QUESTION 1: Theoretical Essay (About 1,000-1,500 words) 20 marks

"The marketing concept philosophy should guide the strategic marketing planning process to
ensure that a concern for customer satisfaction is an integral part of the process and permeates
the entire company". Discuss this statement with particular reference to the various
philosophies of marketing and the components of the strategic marketing planning process.

QUESTION 2: Case Study – First Bank Systems of Minneapolis (About 1,000-1,500words) 20 marks

First Bank Systems (FBS) of Minneapolis engages in three core business areas: retail and community banking, commercial banking, and the trust and investment group. Retail and community banking includes consumer and small business banking, residential mortgage lending, and consumer and corporate credit card and payment systems processing. Commercial banking provides lending, cash management, and other financial services to midsized and large corporate and mortgage banking companies. The trust and investment group includes corporate, personal, and institutional trust services; investment management services; and a
full-service brokerage company. In March 1994, the company's assets exceeded $26 billion. FBS's mission statement says, "We will be one of the top-performing banks, measured in terms of market share and long-term profitability." A major goal is to obtain the leading market share in the markets that FBS serves. This goal is pursued, in part, through acquisition.
FBS's growth strategy seeks to aggressively expand in a number of financial services. For example, Duluth-based St. Louis Bank for Savings — the fifth largest thrift in the state — was acquired by FBS in 1994. The acquisition makes sense because it gives FBS a stronger presence in Duluth and falls in line with the company's strategy of trying to beef up its position in major cities and regional trade centers. When FBS purchases a financial institution, it has determined many strategic, geographic, and logistic reasons why the institution is a good fit. One very important reason is the organization's customers. And retaining l00 percent of the acquired institution's customers is one of the most critical goals during acquisition and integration. Julie Cornelius, vice president of acquisitions integration, says, "We want customers of the acquired organization to be disrupted as little as possible. We want them to have confidence that with the new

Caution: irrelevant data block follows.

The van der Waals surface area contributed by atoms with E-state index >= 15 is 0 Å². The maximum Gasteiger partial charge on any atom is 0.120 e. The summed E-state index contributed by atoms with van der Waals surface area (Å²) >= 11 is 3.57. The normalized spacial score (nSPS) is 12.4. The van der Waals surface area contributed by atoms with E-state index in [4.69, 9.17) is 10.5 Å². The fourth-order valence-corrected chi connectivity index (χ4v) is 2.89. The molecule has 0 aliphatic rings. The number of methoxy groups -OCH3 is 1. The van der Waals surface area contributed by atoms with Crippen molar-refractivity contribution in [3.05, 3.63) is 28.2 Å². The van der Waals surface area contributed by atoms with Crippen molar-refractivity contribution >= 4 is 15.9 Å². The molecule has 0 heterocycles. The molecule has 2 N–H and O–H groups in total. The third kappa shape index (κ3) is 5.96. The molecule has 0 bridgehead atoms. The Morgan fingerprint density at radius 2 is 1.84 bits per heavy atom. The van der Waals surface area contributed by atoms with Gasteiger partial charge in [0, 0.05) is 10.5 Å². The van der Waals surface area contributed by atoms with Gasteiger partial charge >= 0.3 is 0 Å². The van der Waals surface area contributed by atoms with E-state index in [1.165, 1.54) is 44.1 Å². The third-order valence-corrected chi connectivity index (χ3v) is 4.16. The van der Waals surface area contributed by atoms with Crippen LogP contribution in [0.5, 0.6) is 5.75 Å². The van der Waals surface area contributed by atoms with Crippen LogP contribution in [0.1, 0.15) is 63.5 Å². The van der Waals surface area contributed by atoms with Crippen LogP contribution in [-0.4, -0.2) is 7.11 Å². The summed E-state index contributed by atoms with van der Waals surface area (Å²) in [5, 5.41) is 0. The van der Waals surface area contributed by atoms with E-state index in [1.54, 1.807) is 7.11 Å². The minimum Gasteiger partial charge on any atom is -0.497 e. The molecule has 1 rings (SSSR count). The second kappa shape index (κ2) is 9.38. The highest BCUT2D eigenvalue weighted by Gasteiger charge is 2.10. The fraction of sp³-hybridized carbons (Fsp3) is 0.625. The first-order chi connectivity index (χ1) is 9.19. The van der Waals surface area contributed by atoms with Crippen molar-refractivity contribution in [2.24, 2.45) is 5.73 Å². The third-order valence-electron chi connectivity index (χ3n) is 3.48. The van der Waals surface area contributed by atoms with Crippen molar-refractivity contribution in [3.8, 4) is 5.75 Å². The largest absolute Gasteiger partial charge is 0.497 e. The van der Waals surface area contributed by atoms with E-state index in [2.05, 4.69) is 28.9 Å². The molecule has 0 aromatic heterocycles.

organization, they'll receive more value for their banking relationships through new products and services. If we have to take something away, we hope we're adding benefits someplace else."

1. Who are a bank's retail and community customers? What problems do these consumers have with banks? How can a marketing orientation improve the marketing of bank services?
2. In what way can the bank's information system be used to accomplish the integration of new customers?
3. What environmental factors are most likely to influence a bank's operations and its service to its customers? How can a bank obtain information about these factors?